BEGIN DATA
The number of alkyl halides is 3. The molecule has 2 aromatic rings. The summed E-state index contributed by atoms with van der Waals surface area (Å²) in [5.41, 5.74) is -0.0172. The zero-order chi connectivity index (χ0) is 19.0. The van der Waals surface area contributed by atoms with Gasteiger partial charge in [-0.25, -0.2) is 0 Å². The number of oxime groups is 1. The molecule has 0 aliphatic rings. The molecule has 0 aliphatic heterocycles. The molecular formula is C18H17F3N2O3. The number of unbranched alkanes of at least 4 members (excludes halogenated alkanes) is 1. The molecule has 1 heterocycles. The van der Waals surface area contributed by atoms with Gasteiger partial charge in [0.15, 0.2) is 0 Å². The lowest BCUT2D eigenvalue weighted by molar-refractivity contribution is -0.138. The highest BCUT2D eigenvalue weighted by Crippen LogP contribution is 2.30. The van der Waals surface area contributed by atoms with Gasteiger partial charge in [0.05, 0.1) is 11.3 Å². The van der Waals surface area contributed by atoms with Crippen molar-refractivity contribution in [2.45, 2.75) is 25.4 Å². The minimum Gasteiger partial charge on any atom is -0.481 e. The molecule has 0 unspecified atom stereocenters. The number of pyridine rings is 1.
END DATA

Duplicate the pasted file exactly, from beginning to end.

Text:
The number of alkyl halides is 3. The molecule has 2 aromatic rings. The summed E-state index contributed by atoms with van der Waals surface area (Å²) in [5.41, 5.74) is -0.0172. The zero-order chi connectivity index (χ0) is 19.0. The van der Waals surface area contributed by atoms with Gasteiger partial charge in [-0.25, -0.2) is 0 Å². The number of oxime groups is 1. The molecule has 0 aliphatic rings. The molecule has 0 aliphatic heterocycles. The molecular formula is C18H17F3N2O3. The number of unbranched alkanes of at least 4 members (excludes halogenated alkanes) is 1. The molecule has 1 heterocycles. The van der Waals surface area contributed by atoms with Gasteiger partial charge in [0.15, 0.2) is 0 Å². The lowest BCUT2D eigenvalue weighted by molar-refractivity contribution is -0.138. The highest BCUT2D eigenvalue weighted by Crippen LogP contribution is 2.30. The van der Waals surface area contributed by atoms with Gasteiger partial charge in [0.05, 0.1) is 11.3 Å². The van der Waals surface area contributed by atoms with Crippen molar-refractivity contribution in [2.45, 2.75) is 25.4 Å². The minimum Gasteiger partial charge on any atom is -0.481 e. The molecule has 0 unspecified atom stereocenters. The number of pyridine rings is 1.